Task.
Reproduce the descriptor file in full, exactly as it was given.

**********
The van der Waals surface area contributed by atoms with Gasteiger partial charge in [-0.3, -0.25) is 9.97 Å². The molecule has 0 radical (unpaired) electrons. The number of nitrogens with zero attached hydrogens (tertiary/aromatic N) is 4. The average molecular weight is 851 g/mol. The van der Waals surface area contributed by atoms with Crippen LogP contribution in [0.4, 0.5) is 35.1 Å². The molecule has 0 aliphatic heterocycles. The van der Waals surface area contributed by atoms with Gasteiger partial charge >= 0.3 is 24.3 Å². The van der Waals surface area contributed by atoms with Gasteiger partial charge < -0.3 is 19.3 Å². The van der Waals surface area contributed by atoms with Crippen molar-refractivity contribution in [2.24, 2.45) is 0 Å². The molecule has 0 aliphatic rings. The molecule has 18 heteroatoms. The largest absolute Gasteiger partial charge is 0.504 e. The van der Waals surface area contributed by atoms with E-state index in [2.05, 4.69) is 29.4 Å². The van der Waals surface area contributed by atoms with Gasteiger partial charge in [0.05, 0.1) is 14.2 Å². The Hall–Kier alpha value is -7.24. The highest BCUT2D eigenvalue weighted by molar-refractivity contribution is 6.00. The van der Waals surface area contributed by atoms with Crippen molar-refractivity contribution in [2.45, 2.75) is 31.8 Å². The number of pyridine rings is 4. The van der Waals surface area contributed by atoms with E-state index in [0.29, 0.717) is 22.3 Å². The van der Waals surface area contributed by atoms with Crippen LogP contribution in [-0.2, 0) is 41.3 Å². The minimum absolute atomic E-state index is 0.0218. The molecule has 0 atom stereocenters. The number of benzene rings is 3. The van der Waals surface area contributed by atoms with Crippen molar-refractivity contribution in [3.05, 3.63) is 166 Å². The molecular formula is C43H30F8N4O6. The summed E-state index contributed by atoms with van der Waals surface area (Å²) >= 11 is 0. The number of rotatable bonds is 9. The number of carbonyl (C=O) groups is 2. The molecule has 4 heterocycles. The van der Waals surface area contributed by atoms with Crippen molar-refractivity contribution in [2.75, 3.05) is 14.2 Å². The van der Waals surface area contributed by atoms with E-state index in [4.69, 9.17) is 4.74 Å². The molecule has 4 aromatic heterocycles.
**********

The van der Waals surface area contributed by atoms with Gasteiger partial charge in [-0.3, -0.25) is 9.97 Å². The molecule has 0 radical (unpaired) electrons. The number of nitrogens with zero attached hydrogens (tertiary/aromatic N) is 4. The average molecular weight is 851 g/mol. The van der Waals surface area contributed by atoms with Crippen LogP contribution in [0.4, 0.5) is 35.1 Å². The molecule has 0 aliphatic heterocycles. The van der Waals surface area contributed by atoms with Gasteiger partial charge >= 0.3 is 24.3 Å². The van der Waals surface area contributed by atoms with Gasteiger partial charge < -0.3 is 19.3 Å². The van der Waals surface area contributed by atoms with Crippen molar-refractivity contribution in [2.24, 2.45) is 0 Å². The molecule has 0 aliphatic rings. The molecule has 18 heteroatoms. The largest absolute Gasteiger partial charge is 0.504 e. The van der Waals surface area contributed by atoms with E-state index in [2.05, 4.69) is 29.4 Å². The van der Waals surface area contributed by atoms with Gasteiger partial charge in [0.05, 0.1) is 14.2 Å². The Hall–Kier alpha value is -7.24. The highest BCUT2D eigenvalue weighted by molar-refractivity contribution is 6.00. The van der Waals surface area contributed by atoms with Crippen molar-refractivity contribution in [2.45, 2.75) is 31.8 Å². The number of pyridine rings is 4. The van der Waals surface area contributed by atoms with E-state index in [0.29, 0.717) is 22.3 Å². The van der Waals surface area contributed by atoms with Crippen LogP contribution in [-0.2, 0) is 41.3 Å². The minimum absolute atomic E-state index is 0.0218. The molecule has 0 atom stereocenters. The number of benzene rings is 3. The van der Waals surface area contributed by atoms with Crippen molar-refractivity contribution in [3.05, 3.63) is 166 Å². The molecular formula is C43H30F8N4O6. The summed E-state index contributed by atoms with van der Waals surface area (Å²) >= 11 is 0. The number of rotatable bonds is 9. The number of carbonyl (C=O) groups is 2. The molecule has 4 heterocycles. The van der Waals surface area contributed by atoms with Crippen molar-refractivity contribution in [2.75, 3.05) is 14.2 Å². The van der Waals surface area contributed by atoms with E-state index in [4.69, 9.17) is 4.74 Å². The molecule has 4 aromatic heterocycles.